The Epicenter fabricates and analyzes heterostructures that are used in ongoing electronic and optoelectronic device efforts.

Advances in molecular beam epitaxy allow the Epicenter to address the control of the structure of solids on the monolayer-length scale. This flexibility in the fabrication of semiconductors allows quantum mechanical control of electronic wave functions, which allows the electronic and optical properties of semiconductors to be engineered for particular device applications. Heterostructures formed from III-V semiconductors with 6.1 Å lattice spacing (GaSb, AlSb, InAs, and related alloys) are grown in the Epicenter. These heterostructures have the potential to define a new state of the art in applications that include >100-GHz high-speed logic circuits, terahertz transistors, sensitive infrared detectors, and mid-infrared semiconductor lasers. III-Mn-V ferromagnetic semiconductors and ZnMnSe, ZnCoSe, and ZnFeSe dilute magnetic semiconductors are also fabricated in the Epicenter. The development of these materials should allow the creation of a new class of devices with operating principles that rely on the spin of the electron, commonly referred to as "spintronics."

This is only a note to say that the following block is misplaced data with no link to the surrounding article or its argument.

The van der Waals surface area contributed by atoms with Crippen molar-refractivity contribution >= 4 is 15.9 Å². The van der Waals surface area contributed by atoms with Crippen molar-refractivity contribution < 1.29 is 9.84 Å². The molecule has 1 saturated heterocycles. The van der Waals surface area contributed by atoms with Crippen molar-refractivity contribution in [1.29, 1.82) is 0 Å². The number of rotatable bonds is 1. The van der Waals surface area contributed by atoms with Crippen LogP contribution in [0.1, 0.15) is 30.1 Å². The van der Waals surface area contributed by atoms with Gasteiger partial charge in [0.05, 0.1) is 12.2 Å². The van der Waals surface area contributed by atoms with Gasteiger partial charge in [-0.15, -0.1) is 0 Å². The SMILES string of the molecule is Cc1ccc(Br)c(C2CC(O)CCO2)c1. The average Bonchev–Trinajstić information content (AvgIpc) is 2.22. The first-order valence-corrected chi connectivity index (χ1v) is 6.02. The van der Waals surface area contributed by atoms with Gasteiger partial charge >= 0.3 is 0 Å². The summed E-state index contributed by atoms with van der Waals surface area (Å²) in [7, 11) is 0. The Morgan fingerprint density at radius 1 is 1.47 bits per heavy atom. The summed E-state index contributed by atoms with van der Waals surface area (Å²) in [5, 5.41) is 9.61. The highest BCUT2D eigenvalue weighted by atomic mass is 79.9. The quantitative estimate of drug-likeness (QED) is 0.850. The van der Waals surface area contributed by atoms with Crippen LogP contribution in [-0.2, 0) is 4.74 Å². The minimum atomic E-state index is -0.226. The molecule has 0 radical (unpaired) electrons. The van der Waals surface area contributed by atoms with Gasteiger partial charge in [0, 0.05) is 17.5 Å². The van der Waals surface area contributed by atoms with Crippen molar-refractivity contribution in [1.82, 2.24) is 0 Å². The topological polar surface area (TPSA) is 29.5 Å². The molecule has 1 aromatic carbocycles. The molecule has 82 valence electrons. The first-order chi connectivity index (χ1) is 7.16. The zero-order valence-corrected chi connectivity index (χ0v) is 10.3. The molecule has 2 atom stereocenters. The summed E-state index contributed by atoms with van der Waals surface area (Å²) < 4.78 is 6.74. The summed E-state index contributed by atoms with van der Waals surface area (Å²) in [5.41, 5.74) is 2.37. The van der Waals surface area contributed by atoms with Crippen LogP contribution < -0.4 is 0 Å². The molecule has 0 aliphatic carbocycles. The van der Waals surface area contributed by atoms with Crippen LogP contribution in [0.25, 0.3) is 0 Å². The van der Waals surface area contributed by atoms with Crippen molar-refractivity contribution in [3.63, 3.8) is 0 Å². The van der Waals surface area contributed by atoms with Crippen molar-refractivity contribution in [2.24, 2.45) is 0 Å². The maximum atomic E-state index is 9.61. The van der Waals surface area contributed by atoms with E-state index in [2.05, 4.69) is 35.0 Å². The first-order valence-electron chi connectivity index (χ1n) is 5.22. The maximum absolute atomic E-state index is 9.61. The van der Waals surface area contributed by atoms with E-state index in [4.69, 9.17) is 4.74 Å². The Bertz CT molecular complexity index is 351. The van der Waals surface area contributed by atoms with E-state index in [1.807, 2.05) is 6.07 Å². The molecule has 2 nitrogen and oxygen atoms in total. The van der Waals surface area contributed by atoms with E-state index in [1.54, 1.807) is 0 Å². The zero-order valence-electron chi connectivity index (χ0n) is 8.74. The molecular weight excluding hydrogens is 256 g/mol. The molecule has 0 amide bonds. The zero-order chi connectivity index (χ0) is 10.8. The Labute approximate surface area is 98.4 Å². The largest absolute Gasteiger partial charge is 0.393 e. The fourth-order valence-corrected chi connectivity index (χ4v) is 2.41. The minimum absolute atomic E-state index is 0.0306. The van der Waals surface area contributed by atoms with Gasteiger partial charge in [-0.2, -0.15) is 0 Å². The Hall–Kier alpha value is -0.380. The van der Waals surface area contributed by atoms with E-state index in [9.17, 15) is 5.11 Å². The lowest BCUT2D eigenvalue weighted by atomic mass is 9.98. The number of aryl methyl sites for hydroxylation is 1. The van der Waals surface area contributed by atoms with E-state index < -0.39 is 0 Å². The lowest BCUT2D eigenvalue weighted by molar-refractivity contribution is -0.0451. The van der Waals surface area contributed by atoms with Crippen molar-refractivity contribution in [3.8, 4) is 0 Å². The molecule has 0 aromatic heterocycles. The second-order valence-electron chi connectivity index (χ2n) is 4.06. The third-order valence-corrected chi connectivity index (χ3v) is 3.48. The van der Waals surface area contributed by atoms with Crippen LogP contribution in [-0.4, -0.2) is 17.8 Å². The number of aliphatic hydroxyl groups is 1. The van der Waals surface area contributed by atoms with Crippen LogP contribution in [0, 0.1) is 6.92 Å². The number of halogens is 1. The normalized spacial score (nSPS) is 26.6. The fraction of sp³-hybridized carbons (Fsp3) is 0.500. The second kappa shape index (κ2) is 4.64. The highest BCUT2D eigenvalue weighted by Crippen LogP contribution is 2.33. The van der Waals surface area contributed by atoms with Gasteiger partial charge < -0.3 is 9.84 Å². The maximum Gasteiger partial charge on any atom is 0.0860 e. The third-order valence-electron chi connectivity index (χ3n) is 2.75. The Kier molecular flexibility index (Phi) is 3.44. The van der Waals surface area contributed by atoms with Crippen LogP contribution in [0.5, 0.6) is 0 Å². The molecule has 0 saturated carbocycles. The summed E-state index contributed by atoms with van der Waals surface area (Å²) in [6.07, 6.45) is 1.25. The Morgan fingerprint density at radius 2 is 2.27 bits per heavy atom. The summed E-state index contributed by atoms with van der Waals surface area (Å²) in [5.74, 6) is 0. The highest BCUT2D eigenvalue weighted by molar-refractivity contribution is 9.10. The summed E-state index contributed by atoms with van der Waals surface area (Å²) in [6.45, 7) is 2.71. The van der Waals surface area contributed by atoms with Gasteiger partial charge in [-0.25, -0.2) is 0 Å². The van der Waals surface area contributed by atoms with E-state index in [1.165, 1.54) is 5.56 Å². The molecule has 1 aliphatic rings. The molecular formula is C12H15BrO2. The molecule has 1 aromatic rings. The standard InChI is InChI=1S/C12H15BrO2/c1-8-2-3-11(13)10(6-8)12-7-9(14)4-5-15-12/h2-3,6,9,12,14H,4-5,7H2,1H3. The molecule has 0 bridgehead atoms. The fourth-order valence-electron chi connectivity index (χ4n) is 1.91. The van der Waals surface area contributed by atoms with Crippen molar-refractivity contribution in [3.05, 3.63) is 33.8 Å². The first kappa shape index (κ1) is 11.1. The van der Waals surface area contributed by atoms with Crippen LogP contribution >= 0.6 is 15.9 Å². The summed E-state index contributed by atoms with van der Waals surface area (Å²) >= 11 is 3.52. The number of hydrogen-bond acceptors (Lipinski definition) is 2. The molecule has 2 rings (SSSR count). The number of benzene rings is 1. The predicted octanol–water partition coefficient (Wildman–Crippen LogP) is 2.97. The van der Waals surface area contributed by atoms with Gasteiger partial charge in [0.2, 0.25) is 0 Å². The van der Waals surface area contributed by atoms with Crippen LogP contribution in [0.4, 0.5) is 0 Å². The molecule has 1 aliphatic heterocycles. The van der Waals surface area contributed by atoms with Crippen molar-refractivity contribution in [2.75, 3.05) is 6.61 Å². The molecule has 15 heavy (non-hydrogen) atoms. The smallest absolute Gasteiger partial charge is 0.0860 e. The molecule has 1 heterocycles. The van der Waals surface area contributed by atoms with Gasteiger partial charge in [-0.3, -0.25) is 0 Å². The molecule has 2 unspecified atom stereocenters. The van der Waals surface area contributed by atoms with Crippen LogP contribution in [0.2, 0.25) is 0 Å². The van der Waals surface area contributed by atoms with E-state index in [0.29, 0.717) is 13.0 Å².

This facility includes five interconnected ultra-high-vacuum systems for molecular beam epitaxy film growth and film analysis. Three of these chambers are used for molecular beam epitaxial growth of III-V semiconductors, II-VI semiconductors, and ferromagnetic semiconductors. Film analysis is accomplished with a scanning tunneling microscope. The fifth chamber is used for etching semiconductor heterostructures.